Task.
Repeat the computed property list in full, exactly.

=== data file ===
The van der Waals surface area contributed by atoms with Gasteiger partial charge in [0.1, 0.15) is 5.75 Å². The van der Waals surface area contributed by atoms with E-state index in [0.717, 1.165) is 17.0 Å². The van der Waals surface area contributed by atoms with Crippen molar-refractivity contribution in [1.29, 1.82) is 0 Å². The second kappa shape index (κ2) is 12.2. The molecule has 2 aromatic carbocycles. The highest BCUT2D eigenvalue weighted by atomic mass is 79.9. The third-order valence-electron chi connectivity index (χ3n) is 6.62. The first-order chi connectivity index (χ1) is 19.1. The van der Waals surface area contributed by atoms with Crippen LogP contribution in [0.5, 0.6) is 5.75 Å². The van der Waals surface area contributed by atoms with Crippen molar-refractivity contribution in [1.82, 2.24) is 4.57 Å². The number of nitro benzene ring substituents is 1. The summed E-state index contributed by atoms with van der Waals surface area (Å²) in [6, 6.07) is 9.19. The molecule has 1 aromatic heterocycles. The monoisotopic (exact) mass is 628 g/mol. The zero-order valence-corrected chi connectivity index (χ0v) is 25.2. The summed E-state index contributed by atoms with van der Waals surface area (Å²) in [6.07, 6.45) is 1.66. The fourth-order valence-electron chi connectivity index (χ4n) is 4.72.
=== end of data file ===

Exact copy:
The van der Waals surface area contributed by atoms with Gasteiger partial charge in [0.1, 0.15) is 5.75 Å². The van der Waals surface area contributed by atoms with E-state index in [0.717, 1.165) is 17.0 Å². The van der Waals surface area contributed by atoms with Crippen molar-refractivity contribution in [1.29, 1.82) is 0 Å². The second kappa shape index (κ2) is 12.2. The molecule has 2 aromatic carbocycles. The highest BCUT2D eigenvalue weighted by atomic mass is 79.9. The third-order valence-electron chi connectivity index (χ3n) is 6.62. The first-order chi connectivity index (χ1) is 19.1. The van der Waals surface area contributed by atoms with Crippen LogP contribution in [0.5, 0.6) is 5.75 Å². The van der Waals surface area contributed by atoms with Crippen molar-refractivity contribution in [1.82, 2.24) is 4.57 Å². The number of nitro benzene ring substituents is 1. The summed E-state index contributed by atoms with van der Waals surface area (Å²) in [6, 6.07) is 9.19. The molecule has 1 aromatic heterocycles. The monoisotopic (exact) mass is 628 g/mol. The zero-order valence-corrected chi connectivity index (χ0v) is 25.2. The summed E-state index contributed by atoms with van der Waals surface area (Å²) in [6.07, 6.45) is 1.66. The fourth-order valence-electron chi connectivity index (χ4n) is 4.72.